Swollen Ankles

This is one of the commonest presenting complaints in the elderly and, in this age group, may be linked to recurrent falls. As a result, it is frequently the reason for a home visit request. In younger age groups, it is much rarer, but much more likely to signify serious pathology.

Published: 2nd August 2022 | Updated: 15th August 2022

Differential diagnosis

Common Diagnoses

  • Congestive Cardiac Failure (CCF)
  • Drug Reaction: Especially Calcium Antagonists
  • Gravitational (Venous Insufficiency, Often with Poor Mobility)
  • Obesity
  • Pelvic Mass (Including Pregnancy)

Occasional Diagnoses

  • Cirrhosis
  • Premenstrual Syndrome
  • Anaemia
  • Renal: Acute or Chronic Nephritis, Nephrotic Syndrome
  • Protein-Losing Enteropathy (e.g. Coeliac Disease, Inflammatory Bowel Disease)

Rare Diagnoses

  • Malnutrition
  • Inferior Vena Cava Thrombosis
  • Filariasis
  • Milroy’s Disease (Hereditary Lymphoedema)
  • Ancylostomiasis (Hookworm)

Ready reckoner

Key distinguishing features of the most common diagnoses

CCFDrug ReactionGravitationalObesityPelvic Mass
Shortness of Breath on ExertionYesNoNoPossiblePossible
Altered Breath SoundsYesNoNoNoNo
Less Swollen in the MorningPossiblePossibleYesPossiblePossible
Taking Oedema-Genic DrugPossibleYesNoNoNo
Other Symptoms or SignsYesNoNoNoYes

Possible investigations

Likely: Urinalysis, FBC, U&E, LFT, BNP.

Possible: ECG, TFT, echocardiography.

Small Print: CXR, pelvic ultrasound, further investigation of underlying cause.

  • Urinalysis: For proteinuria.
  • FBC: Look for anaemia of chronic disorder, raised MCV (alcohol abuse).
  • U&E: Will reveal underlying renal failure; sodium low in CCF and cirrhosis.
  • LFT: May reveal hypoproteinaemia (e.g. in cirrhosis, protein-losing enteropathy and nephrotic syndrome).
  • BNP: Likely to be elevated in heart failure.
  • ECG: In heart failure, may show signs of left ventricular hypertrophy, ischaemia or arrhythmia.
  • Echocardiography: To confirm suspected heart failure.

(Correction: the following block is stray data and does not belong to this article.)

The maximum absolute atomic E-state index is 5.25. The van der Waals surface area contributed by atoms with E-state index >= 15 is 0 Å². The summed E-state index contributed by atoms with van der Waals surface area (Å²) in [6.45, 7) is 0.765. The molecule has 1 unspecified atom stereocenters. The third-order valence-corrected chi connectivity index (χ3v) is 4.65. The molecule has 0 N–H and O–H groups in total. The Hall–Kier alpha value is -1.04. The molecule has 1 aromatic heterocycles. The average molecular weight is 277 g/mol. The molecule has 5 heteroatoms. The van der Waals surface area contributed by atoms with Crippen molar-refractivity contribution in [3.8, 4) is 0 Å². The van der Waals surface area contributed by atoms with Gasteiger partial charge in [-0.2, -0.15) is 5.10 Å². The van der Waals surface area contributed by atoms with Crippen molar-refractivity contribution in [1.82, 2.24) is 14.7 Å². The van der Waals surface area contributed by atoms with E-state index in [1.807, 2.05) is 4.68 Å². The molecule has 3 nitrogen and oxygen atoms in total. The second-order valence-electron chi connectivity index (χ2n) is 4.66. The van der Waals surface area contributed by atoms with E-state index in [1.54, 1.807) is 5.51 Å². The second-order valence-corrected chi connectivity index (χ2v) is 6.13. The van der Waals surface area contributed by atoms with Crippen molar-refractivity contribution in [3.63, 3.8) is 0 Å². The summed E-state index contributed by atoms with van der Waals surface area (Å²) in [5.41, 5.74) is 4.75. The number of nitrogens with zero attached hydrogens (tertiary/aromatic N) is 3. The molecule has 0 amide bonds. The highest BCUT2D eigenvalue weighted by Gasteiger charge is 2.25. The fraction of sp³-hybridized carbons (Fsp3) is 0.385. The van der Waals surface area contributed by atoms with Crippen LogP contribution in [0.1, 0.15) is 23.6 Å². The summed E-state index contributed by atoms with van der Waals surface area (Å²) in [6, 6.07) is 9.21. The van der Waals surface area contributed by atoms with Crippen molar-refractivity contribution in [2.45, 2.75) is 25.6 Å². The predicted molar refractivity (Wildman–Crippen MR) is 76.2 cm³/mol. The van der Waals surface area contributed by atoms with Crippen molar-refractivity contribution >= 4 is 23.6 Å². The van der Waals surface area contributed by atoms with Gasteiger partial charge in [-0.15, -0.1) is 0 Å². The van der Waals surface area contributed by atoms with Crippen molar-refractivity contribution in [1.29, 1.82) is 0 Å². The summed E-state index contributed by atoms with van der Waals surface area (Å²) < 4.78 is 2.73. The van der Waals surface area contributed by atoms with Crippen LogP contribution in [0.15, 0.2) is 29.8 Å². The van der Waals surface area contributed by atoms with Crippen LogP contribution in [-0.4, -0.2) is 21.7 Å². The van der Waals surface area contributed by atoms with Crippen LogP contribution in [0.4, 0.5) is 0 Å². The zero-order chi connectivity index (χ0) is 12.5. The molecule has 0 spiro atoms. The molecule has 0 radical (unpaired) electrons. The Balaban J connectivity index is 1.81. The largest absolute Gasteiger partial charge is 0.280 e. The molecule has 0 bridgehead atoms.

• CXR: Pulmonary oedema and pleural effusion in CCF.
  • Pelvic ultrasound: For pelvic mass.
  • Further investigation of underlying cause: This might involve CT scan (pelvic mass), renal biopsy (nephritis) and bowel investigations (enteropathy).

Top Tips

  • In the elderly, the cause is often multifactorial, with immobility playing a major role.
  • Proper assessment can take time – consider spreading the work over a couple of consultations, using the intervening time to arrange and assess investigations.
  • Ankle swelling is usually symmetrical, though venous insufficiency in particular can affect one side much more than the other. But if only one ankle is swollen, consider deep vein thrombosis, a ruptured Baker’s cyst or cellulitis.
  • Don’t forget that many drugs (such as calcium antagonists and NSAIDs) can cause marked ankle swelling.

Red Flags

  • If no cause is obvious in an elderly person, examine the abdomen and also consider a rectal examination.
  • The younger the patient, the greater the chance of significant pathology – especially renal.
  • Marked swelling of recent and sudden onset is likely to be significant regardless of age.
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Website disclaimer

Pulse Reference is based on the best-selling book Symptom Sorter.

The experts behind Pulse Reference are Dr Keith Hopcroft who is the co-author of Symptom Sorter, a GP in Essex and Pulse’s editorial advisor and Dr Poppy Freeman, a GP in Camden and also a clinical advisor to Pulse.

This website is for clinical guidance only and cannot give definitive diagnostic information. Practitioners should work within the limits of their individual professional practice, seek guidance when necessary and refer appropriately.